Did you ever wonder how barcodes all began? Well, back in the day, grocers needed something to monitor items and sell them fast and accurately. One day in 1948, a post-graduate student named Bernard Silver overheard the president of a food chain begging one of the deans at the Drexel Institute of Technology in Philadelphia to research an automated checkout, where product information was captured automatically. The dean declined, but Silver mentioned the conversation to his mate, Norman Woodland (pictured on the right), who was at that time a postgraduate student at Drexel.
Woodland became obsessed with finding a solution. At first, he used ink patterns that would glow under ultraviolet light, and he and Silver consequently built apparatus to test this. Although it worked, ink instability and printing costs prevented it from being a practical solution. Determined to succeed, Woodland resigned from his post in Drexel and moved to his grandfather's Florida flat to focus on finding a solution. Several months later, he came up with an idea of using the linear codes that, at the time, were used on film reels to produce sound.
Woodland recollected, "I just extended the dots and dashes downwards and made narrow lines and wide lines out of them." Lee de Forest's movie sound system in the1920s was the technology he used to read the data. De Forest had printed a pattern of varying degrees of transparency on the edge of the film and a light was shone through it while the picture was running. On the other side, a sensitive tube decoded the changes in brightness into electric waveforms that were converted by loudspeakers into sound. Woodland adapted the system by showing light from the wide and narrow lines and utilising a similar tube to translate the results.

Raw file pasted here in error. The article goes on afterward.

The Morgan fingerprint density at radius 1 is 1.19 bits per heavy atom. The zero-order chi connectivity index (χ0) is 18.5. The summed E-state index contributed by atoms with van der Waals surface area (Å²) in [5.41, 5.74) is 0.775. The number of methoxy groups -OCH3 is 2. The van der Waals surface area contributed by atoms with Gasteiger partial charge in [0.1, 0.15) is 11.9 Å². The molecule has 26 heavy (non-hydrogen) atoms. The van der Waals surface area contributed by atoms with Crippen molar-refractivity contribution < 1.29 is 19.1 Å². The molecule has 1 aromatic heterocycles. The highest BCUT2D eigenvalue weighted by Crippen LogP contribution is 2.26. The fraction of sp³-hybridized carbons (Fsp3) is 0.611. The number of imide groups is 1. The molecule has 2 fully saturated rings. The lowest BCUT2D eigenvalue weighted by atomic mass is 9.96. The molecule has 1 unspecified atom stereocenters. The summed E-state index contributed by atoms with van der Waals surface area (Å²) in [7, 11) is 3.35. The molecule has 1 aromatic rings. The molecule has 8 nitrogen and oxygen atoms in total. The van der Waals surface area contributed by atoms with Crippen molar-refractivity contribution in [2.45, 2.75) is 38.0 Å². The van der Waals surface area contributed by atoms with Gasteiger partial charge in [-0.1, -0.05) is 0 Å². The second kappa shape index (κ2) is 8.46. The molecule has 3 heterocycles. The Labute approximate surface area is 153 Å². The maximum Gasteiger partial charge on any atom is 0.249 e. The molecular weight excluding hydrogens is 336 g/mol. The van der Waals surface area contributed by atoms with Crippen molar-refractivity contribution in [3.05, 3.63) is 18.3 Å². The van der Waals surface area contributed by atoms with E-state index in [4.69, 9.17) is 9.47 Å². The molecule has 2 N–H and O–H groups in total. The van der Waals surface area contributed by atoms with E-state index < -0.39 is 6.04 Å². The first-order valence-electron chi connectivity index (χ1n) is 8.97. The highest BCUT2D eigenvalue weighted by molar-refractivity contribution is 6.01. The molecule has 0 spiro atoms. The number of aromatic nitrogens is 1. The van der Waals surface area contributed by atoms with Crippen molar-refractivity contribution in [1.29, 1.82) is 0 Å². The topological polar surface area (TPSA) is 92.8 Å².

Commercially, the barcode was first used in 1966, but it was realised soon afterward that some sort of industry standard was needed. In 1970 Logicon Inc. wrote the Universal Grocery Products Identification Code or UGPIC. Later the UGPIC became the familiar (for Americans) UPC number. The first company to produce barcode equipment for retail use was the American company Monarch Marking in 1970; while British firm Plessey Telecommunications was first for industrial purposes.
In June 1974, the first UPC scanner was installed at a Marsh's supermarket in Ohio. What was the first product scanned?
It was actually a packet of Wrigley's Juicy Fruit Gum. Norman Woodland received the National Medal of Technology from President Bush in 1992, because of his work inventing the barcode
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